Butterfly Conservation is shocked that the Forestry Commission is again going ahead with aerial spraying of woodland in Berkshire to control Oak Processionary moth.
The spraying will kill all butterfly and moth caterpillars in the area and have a potentially catastrophic impact on several threatened species as well as other wildlife.
The area is home to several priority conservation species, including the White Admiral and White-letter Hairstreak, which are caterpillars in the spring and extremely vulnerable to spraying at this time of year. Several rare moths are present too.
The spraying will also have serious consequences for other wildlife as it will kill the caterpillars that are a crucial part of the diet of young birds such as Blue Tits.
This is the height of their breeding season and many hundreds, possibly thousands, of young birds may die as a result.
Butterfly populations have declined by over 50% in England’s woods over the last 20 years and we wish that an equal amount of effort and resources were being put into their conservation.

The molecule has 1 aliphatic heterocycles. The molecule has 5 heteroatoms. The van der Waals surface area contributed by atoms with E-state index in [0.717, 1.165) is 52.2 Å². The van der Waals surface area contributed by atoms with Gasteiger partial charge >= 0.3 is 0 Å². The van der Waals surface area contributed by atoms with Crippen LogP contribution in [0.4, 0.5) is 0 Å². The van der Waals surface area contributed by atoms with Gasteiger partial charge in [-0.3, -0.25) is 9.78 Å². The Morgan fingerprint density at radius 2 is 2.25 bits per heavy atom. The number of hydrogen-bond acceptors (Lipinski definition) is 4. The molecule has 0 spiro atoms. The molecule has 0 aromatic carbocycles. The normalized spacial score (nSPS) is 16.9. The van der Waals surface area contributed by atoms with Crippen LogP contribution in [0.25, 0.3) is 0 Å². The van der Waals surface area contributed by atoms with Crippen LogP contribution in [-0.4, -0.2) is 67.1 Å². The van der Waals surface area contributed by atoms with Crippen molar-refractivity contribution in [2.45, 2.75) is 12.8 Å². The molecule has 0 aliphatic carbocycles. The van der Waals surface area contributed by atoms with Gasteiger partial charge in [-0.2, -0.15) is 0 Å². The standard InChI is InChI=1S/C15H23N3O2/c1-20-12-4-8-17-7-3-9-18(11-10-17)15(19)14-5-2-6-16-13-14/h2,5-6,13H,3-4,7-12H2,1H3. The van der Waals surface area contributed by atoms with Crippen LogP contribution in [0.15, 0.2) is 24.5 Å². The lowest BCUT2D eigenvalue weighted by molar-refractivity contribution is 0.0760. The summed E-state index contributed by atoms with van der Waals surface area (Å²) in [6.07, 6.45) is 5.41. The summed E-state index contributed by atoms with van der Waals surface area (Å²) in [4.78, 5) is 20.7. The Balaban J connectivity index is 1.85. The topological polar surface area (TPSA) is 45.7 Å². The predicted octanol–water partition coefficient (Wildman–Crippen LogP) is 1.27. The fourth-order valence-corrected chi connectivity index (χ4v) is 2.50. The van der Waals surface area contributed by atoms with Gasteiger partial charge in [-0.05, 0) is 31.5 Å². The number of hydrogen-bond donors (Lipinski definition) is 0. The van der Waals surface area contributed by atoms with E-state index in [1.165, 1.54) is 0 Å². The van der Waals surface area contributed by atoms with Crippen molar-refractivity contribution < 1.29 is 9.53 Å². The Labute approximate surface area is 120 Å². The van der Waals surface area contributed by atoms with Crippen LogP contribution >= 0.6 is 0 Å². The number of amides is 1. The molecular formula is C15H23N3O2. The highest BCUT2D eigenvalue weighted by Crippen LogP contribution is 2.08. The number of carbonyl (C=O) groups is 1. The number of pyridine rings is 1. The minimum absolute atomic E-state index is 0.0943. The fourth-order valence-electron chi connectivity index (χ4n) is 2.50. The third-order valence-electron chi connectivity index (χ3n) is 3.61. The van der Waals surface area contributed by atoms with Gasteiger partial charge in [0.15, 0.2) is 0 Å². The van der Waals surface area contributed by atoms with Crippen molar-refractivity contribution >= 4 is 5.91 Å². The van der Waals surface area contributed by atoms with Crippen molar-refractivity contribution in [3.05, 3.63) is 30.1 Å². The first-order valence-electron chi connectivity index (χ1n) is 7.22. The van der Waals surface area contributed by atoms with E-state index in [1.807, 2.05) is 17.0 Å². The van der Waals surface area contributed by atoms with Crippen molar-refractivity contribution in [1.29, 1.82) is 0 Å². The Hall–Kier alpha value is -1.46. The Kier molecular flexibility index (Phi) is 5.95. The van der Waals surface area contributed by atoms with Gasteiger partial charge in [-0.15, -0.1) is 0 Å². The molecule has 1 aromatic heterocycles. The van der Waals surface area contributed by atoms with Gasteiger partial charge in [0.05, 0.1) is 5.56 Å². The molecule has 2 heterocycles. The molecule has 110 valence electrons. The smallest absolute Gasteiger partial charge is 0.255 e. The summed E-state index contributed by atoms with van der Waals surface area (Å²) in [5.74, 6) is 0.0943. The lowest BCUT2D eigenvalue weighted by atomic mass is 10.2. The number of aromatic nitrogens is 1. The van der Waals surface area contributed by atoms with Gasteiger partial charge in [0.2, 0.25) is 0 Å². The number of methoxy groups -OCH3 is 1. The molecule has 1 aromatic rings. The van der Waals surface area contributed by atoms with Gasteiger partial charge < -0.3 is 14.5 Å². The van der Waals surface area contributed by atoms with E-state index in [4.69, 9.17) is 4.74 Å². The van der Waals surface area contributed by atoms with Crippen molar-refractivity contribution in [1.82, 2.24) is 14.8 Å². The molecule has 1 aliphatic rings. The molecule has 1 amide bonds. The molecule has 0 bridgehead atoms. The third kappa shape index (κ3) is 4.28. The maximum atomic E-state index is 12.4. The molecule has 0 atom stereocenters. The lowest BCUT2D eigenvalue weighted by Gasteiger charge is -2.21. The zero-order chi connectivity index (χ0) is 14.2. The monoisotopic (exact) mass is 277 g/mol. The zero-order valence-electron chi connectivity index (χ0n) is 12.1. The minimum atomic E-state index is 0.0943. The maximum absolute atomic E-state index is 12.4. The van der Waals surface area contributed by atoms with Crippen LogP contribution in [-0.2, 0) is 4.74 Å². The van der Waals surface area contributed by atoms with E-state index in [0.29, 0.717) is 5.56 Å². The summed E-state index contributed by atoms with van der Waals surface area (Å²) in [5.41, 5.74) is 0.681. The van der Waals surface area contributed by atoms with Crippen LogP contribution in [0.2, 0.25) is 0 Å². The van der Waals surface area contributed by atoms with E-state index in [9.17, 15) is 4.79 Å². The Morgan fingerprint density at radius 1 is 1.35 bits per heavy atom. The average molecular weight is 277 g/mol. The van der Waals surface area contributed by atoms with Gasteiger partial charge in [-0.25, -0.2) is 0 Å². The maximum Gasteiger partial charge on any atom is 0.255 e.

The control of Oak Processionary costs more than £1.5million pounds of tax payer money while only a fraction of this amount is spent on the conservation of butterflies and moths in woodlands.
Dr Martin Warren, Butterfly Conservation Chief Executive, said: “Aerial spraying is a crude method of control that will cause a huge amount of damage to other wildlife and could harm several threatened butterfly species. We urge the Forestry Commission to rethink their strategy.”
Last year, Butterfly Conservation expressed similar concern when aerial spraying was used in a nearby woodland, which is designated as a Site of Special Scientific Interest (SSSI). We were assured that this was a one-off and would not be used again.
Oak Processionary moth is a non-native species that has recently been imported on oak trees and has become widespread in south-west London.
The moth is regarded as a pest species because it has the potential to cause damage to oak trees. It can also sometimes cause health problems to people who come into contact with the caterpillars which have thousands of tiny irritating hairs that can cause rashes, itching and other symptoms.
Butterfly Conservation is concerned that many more woods may be subjected to aerial spraying, causing widespread devastation to butterflies and moths and all the wildlife that depends on their caterpillars as food.